The depth of the planetary boundary layer (PBL) is a climatologically important quantity that has received little attention on regional to global scales. Here a 10-yr climatology of PBL depth from the University of California, Los Angeles (UCLA) atmospheric GCM is analyzed using the PBL mass budget. Based on the dominant physical processes, several PBL regimes are identified. These regimes tend to exhibit large-scale geographic organization. Locally generated buoyancy fluxes and static stability control PBL depth nearly everywhere, though convective mass flux has a large influence at tropical marine locations. Virtually all geographical variability in PBL depth can be linearly related to these quantities. While dry convective boundary layers dominate over land, stratocumulus-topped boundary layers are most common over ocean. This division of regimes leads to a dramatic land–sea contrast in PBL depth. Diurnal effects keep mean PBL depth over land shallow despite large daytime surface fluxes. The contrast arises because the large daily exchange of heat and mass between the PBL and free atmosphere over land is not present over the ocean, where mixing is accomplished by turbulent entrainment. Consistent treatment of remnant air from the deep, daytime PBL is necessary for proper representation of this diurnal behavior over land. Many locations exhibit seasonal shifts in PBL regime related to changes in PBL clouds. These shifts are controlled by seasonal variations in buoyancy flux and static stability.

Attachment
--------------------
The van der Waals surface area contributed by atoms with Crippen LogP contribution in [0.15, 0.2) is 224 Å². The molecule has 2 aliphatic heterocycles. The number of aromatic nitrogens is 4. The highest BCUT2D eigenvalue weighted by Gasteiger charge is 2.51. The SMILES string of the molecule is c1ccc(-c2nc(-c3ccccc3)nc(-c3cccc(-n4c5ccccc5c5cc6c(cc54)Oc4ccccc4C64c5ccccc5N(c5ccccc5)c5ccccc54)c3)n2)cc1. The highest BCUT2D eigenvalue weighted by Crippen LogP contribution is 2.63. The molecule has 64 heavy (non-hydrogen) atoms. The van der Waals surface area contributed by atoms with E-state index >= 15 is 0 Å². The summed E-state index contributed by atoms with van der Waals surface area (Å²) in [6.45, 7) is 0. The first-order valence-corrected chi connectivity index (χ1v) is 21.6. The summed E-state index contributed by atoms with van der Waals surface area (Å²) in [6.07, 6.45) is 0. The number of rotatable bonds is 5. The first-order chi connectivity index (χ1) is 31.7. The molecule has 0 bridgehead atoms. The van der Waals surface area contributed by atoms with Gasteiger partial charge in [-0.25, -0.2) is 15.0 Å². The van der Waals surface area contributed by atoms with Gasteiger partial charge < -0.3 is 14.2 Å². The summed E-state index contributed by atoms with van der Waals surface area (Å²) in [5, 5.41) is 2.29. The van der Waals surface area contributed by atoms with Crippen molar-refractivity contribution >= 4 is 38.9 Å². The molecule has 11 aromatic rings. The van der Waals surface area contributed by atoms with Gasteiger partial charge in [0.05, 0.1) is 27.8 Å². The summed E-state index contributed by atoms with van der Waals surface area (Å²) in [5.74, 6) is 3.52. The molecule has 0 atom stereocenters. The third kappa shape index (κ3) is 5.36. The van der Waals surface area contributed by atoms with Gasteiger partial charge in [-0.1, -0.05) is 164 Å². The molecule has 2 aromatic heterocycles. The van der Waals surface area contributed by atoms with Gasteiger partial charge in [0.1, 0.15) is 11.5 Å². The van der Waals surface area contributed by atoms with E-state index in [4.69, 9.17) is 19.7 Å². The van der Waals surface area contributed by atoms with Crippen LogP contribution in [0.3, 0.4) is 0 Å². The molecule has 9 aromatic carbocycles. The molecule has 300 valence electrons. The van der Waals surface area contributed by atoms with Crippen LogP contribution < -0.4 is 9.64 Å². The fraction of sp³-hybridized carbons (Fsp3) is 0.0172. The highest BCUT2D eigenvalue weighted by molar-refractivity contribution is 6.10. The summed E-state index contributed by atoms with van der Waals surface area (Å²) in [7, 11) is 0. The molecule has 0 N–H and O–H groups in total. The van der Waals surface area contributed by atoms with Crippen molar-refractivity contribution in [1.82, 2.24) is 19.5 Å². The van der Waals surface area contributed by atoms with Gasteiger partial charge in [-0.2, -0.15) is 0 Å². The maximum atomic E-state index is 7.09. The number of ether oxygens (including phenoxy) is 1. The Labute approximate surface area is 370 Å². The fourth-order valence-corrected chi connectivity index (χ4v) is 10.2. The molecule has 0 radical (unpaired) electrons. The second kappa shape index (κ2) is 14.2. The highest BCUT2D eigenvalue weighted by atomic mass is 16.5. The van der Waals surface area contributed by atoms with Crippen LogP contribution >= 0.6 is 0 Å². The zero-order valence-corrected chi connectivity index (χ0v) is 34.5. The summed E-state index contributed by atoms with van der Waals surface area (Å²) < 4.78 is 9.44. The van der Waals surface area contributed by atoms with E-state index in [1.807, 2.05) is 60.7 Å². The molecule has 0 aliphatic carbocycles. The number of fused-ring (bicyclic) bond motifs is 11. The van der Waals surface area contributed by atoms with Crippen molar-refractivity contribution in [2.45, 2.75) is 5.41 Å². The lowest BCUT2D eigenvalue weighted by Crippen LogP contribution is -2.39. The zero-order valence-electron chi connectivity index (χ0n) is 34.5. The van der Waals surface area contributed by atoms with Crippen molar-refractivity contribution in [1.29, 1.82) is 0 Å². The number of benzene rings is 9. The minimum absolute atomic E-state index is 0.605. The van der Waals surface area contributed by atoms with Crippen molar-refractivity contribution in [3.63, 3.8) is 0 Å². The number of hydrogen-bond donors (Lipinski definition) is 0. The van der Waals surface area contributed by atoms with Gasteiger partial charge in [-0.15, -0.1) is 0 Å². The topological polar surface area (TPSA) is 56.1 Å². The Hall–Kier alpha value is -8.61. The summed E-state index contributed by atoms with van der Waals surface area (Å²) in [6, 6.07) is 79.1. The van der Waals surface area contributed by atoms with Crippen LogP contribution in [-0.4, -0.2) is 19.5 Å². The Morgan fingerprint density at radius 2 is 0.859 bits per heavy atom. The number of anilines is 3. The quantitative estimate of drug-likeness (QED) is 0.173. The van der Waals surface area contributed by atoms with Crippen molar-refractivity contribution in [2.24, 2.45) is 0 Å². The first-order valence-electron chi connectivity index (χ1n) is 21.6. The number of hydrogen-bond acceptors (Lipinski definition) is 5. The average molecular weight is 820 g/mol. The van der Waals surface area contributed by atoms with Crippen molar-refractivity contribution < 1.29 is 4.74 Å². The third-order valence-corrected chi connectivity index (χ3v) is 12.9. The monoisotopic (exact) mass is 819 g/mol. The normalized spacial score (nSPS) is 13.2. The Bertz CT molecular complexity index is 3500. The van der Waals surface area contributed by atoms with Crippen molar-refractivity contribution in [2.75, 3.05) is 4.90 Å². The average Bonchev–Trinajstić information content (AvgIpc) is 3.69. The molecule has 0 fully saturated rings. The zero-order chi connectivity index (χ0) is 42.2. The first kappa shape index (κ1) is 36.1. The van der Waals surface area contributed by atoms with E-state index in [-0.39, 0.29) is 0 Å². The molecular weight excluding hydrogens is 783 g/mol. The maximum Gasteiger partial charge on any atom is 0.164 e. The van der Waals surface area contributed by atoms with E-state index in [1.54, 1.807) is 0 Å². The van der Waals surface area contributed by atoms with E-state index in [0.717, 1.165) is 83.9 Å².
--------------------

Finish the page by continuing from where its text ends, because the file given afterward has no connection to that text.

Hall, A. 2004. “The role of surface albedo feedback in climate.” Journal of Climate 17: 1550–1568. Publisher's Version Abstract

A coarse resolution coupled ocean–atmosphere simulation in which surface albedo feedback is suppressed by prescribing surface albedo, is compared to one where snow and sea ice anomalies are allowed to affect surface albedo. Canonical CO2-doubling experiments were performed with both models to assess the impact of this feedback on equilibrium response to external forcing. It accounts for about half the high-latitude response to the forcing. Both models were also run for 1000 yr without forcing to assess the impact of surface albedo feedback on internal variability. Surprisingly little internal variability can be attributed to this feedback, except in the Northern Hemisphere continents during spring and in the sea ice zone of the Southern Hemisphere year-round. At these locations and during these seasons, it accounts for, at most, 20% of the variability. The main reason for this relatively weak signal is that horizontal damping processes dilute the impact of surface albedo feedback.